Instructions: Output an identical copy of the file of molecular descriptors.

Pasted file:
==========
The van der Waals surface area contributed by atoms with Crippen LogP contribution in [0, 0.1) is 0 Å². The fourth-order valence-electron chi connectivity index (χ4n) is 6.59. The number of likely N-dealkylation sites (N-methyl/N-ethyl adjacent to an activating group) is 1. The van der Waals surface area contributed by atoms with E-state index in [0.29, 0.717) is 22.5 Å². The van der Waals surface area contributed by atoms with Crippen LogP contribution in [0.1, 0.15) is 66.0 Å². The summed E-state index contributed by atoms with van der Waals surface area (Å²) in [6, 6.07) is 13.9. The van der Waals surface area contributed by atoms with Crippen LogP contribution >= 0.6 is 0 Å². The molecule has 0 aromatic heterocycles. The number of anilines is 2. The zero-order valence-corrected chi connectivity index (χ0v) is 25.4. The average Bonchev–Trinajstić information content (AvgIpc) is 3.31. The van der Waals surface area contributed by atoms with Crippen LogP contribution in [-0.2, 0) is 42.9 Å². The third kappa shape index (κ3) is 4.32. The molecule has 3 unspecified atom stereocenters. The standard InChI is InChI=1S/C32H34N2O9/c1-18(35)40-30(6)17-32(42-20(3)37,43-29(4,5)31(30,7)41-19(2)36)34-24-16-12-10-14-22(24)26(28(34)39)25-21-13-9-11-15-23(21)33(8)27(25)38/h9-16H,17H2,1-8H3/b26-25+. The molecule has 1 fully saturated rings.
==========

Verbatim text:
The van der Waals surface area contributed by atoms with Crippen LogP contribution in [0, 0.1) is 0 Å². The fourth-order valence-electron chi connectivity index (χ4n) is 6.59. The number of likely N-dealkylation sites (N-methyl/N-ethyl adjacent to an activating group) is 1. The van der Waals surface area contributed by atoms with E-state index in [0.29, 0.717) is 22.5 Å². The van der Waals surface area contributed by atoms with Crippen LogP contribution in [0.1, 0.15) is 66.0 Å². The summed E-state index contributed by atoms with van der Waals surface area (Å²) in [6, 6.07) is 13.9. The van der Waals surface area contributed by atoms with Crippen LogP contribution >= 0.6 is 0 Å². The molecule has 0 aromatic heterocycles. The number of anilines is 2. The zero-order valence-corrected chi connectivity index (χ0v) is 25.4. The average Bonchev–Trinajstić information content (AvgIpc) is 3.31. The van der Waals surface area contributed by atoms with Crippen LogP contribution in [-0.2, 0) is 42.9 Å². The third kappa shape index (κ3) is 4.32. The molecule has 3 unspecified atom stereocenters. The standard InChI is InChI=1S/C32H34N2O9/c1-18(35)40-30(6)17-32(42-20(3)37,43-29(4,5)31(30,7)41-19(2)36)34-24-16-12-10-14-22(24)26(28(34)39)25-21-13-9-11-15-23(21)33(8)27(25)38/h9-16H,17H2,1-8H3/b26-25+. The molecule has 1 fully saturated rings.